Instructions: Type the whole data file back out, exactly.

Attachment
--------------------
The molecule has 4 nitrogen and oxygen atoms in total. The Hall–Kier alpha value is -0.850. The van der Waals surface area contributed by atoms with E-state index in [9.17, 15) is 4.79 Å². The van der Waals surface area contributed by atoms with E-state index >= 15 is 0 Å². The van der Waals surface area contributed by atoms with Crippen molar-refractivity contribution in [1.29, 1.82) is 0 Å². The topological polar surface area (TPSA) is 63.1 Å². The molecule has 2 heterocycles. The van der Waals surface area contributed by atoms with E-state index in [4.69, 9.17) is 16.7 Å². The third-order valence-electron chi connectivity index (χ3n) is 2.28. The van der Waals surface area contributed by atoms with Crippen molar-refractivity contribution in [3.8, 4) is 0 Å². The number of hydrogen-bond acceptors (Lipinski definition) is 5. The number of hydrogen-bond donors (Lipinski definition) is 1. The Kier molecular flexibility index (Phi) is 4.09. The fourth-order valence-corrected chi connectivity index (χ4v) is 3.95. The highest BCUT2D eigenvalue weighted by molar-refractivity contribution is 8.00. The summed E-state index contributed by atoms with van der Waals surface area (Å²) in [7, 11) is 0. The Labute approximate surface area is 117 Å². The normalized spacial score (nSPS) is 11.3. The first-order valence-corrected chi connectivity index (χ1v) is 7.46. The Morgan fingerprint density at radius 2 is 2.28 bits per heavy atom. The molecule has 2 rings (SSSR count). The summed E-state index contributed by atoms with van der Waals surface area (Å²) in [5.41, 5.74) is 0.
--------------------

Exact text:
The molecule has 4 nitrogen and oxygen atoms in total. The Hall–Kier alpha value is -0.850. The van der Waals surface area contributed by atoms with E-state index in [9.17, 15) is 4.79 Å². The van der Waals surface area contributed by atoms with E-state index >= 15 is 0 Å². The van der Waals surface area contributed by atoms with Crippen molar-refractivity contribution in [1.29, 1.82) is 0 Å². The topological polar surface area (TPSA) is 63.1 Å². The molecule has 2 heterocycles. The van der Waals surface area contributed by atoms with E-state index in [4.69, 9.17) is 16.7 Å². The third-order valence-electron chi connectivity index (χ3n) is 2.28. The van der Waals surface area contributed by atoms with Crippen molar-refractivity contribution in [3.8, 4) is 0 Å². The number of hydrogen-bond acceptors (Lipinski definition) is 5. The number of hydrogen-bond donors (Lipinski definition) is 1. The Kier molecular flexibility index (Phi) is 4.09. The fourth-order valence-corrected chi connectivity index (χ4v) is 3.95. The highest BCUT2D eigenvalue weighted by molar-refractivity contribution is 8.00. The summed E-state index contributed by atoms with van der Waals surface area (Å²) in [7, 11) is 0. The Labute approximate surface area is 117 Å². The normalized spacial score (nSPS) is 11.3. The first-order valence-corrected chi connectivity index (χ1v) is 7.46. The Morgan fingerprint density at radius 2 is 2.28 bits per heavy atom. The molecule has 2 rings (SSSR count). The summed E-state index contributed by atoms with van der Waals surface area (Å²) in [5.41, 5.74) is 0.